Spicy Dick wrote:Jude needs to defend this book--I want to know what he's getting out of it. Also (to Jude), of all the people you've proselytized how many liked the book? You need to get your crew in here to tell us what was good about this issue. Or is it just Nerdygirl?
The book is fun. It is feels like reading the X-Men of twenty years ago. The X-Men I got into when I was a kid. And unlike other books that try to do that and end up setting the entire comics universe back twenty years (AHEM DC), it does so on its own while not affecting any of those books. So I, as a fan of the comics from that era, and also as a fan of the comics today, can continue to enjoy to progression of modern comics while also enjoying a throwback to the comics I read as a kid.
In addition, Claremont was the greatest X-Men writer of all time, hands down, with only Morrison ever coming remotely close to having a run as defining, and that wasn't long enough to compete. Arguably, Claremont's X-Men run was the best run in comics history, period. And it is what got me into comics.
To have a legendary creator return to a series he left (was forced out of) twenty years ago and pick up where he left off is an awesome concept for fans. Especially when you consider that Claremont's unique style was long, slow burning plots. He told us in our interview that Wolverine's story arc that began in Fall of the Mutants had been leading up to the time when he left the book. Wolverine had been taking more and more damage, pushing himself harder and harder, without ever having a chance to rest and heal. He had plans to do something similar to what Millar did with Enemy of the State. Since he couldn't obviously do that with Forever, since it was done, he killed Logan off instead.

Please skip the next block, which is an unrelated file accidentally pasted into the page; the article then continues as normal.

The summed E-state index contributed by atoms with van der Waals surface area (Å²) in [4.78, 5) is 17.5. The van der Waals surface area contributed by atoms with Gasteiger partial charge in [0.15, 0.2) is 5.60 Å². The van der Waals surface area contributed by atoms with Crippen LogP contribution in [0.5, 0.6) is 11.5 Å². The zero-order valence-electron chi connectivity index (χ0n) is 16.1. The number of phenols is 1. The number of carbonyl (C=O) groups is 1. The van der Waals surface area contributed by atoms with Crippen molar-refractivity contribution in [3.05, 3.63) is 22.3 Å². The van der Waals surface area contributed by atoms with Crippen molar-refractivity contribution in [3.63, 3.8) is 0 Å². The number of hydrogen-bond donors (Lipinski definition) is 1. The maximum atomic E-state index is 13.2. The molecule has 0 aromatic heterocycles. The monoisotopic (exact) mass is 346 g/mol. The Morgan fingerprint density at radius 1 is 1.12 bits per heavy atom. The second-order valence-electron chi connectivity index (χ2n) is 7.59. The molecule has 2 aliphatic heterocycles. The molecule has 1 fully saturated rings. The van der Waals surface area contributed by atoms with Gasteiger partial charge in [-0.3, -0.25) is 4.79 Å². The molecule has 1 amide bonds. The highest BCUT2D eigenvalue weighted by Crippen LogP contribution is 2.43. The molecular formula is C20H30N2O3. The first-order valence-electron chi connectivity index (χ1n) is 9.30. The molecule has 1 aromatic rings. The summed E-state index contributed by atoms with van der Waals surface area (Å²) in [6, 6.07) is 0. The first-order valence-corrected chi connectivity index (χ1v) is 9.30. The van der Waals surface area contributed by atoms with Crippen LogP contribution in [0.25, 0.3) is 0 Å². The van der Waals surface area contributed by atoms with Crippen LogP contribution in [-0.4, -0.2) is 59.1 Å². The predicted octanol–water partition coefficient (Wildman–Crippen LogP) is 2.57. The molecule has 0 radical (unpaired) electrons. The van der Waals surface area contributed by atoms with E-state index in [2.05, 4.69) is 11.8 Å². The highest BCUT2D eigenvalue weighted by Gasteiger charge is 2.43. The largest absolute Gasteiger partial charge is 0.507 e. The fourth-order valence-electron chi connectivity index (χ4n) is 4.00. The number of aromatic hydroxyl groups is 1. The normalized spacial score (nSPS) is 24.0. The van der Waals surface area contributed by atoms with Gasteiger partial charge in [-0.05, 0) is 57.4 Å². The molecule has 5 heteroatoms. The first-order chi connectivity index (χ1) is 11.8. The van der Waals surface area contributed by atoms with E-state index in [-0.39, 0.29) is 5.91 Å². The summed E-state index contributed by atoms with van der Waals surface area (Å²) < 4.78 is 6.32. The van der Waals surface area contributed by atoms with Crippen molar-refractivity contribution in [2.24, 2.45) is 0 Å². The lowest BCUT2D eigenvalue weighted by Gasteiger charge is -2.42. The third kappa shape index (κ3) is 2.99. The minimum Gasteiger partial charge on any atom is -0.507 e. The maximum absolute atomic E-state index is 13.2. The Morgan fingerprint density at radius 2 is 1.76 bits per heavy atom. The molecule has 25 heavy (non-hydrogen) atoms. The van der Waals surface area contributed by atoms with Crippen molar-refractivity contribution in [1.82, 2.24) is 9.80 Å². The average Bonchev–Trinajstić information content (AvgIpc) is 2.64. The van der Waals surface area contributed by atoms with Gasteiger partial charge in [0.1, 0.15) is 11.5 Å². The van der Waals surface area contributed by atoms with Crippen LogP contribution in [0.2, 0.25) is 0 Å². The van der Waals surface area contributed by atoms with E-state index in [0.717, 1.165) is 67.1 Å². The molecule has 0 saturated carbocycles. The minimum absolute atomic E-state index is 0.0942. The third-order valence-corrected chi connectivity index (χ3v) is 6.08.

The point is, we get to see these things he was setting up for years finally resolved in the manner they were intended to. Claremont had a plan for all of these things. Like for Scott Summers, for instance. Scott was supposed to have a happy ending after all those years. He was supposed to remain married and living with Madelyn and their son in Alaska. It was editorial that decided to bring Jean Grey back and pull Scott back into X-Factor.
So reading Forever is reading an alternate universe, but in many ways, it's like reading the correct Universe. This is, perhaps, where many of those storylines would have ended up naturally. It is fun from both a fanboy perspective and from an observational, critical perspective.
Finally, I am just a fan of Claremont's style of slow burn plots. He throws a ton of stuff out there, let's it simmer and sees what develops. It's not all gold, but when it works its one of the most satisfying comic reading experiences. Reading the first trade of X-Men Forever won't do it justice. Reading the second won't. I enjoyed the early issues, but it's NOW been getting really good, because Claremont's stories take time to develop.
There are other cool things about the book that I'm sad people won't get to experience in this issue. Things like Sabertooth's interaction with the team. He's a bad guy, and we've seen him interact with the X-Men before, but all of a sudden, here, he's thrown in a story with them where they're both kind of on the same side. He's a killer and an asshole by nature, but his own fucked up sense of honor is causing him to side with these people as his allies. He is like Wolverine without the humanity, unrestrained, and we're seeing a perverted version of the relationship we saw with Logan and the X-Men, Logan and Kitty, Logan and Fury, etc. It's just fucking cool. Gives me fanboy chills.
If you're too jaded to even give a chance to enjoying this sort of thing, it's really your loss, but if you are actually open to giving it a shot, I would recommend you seriously read the entire series, the first volume of which will be concluding with issue 24, and then kicking off again with Giant Size X-Men Forever #1.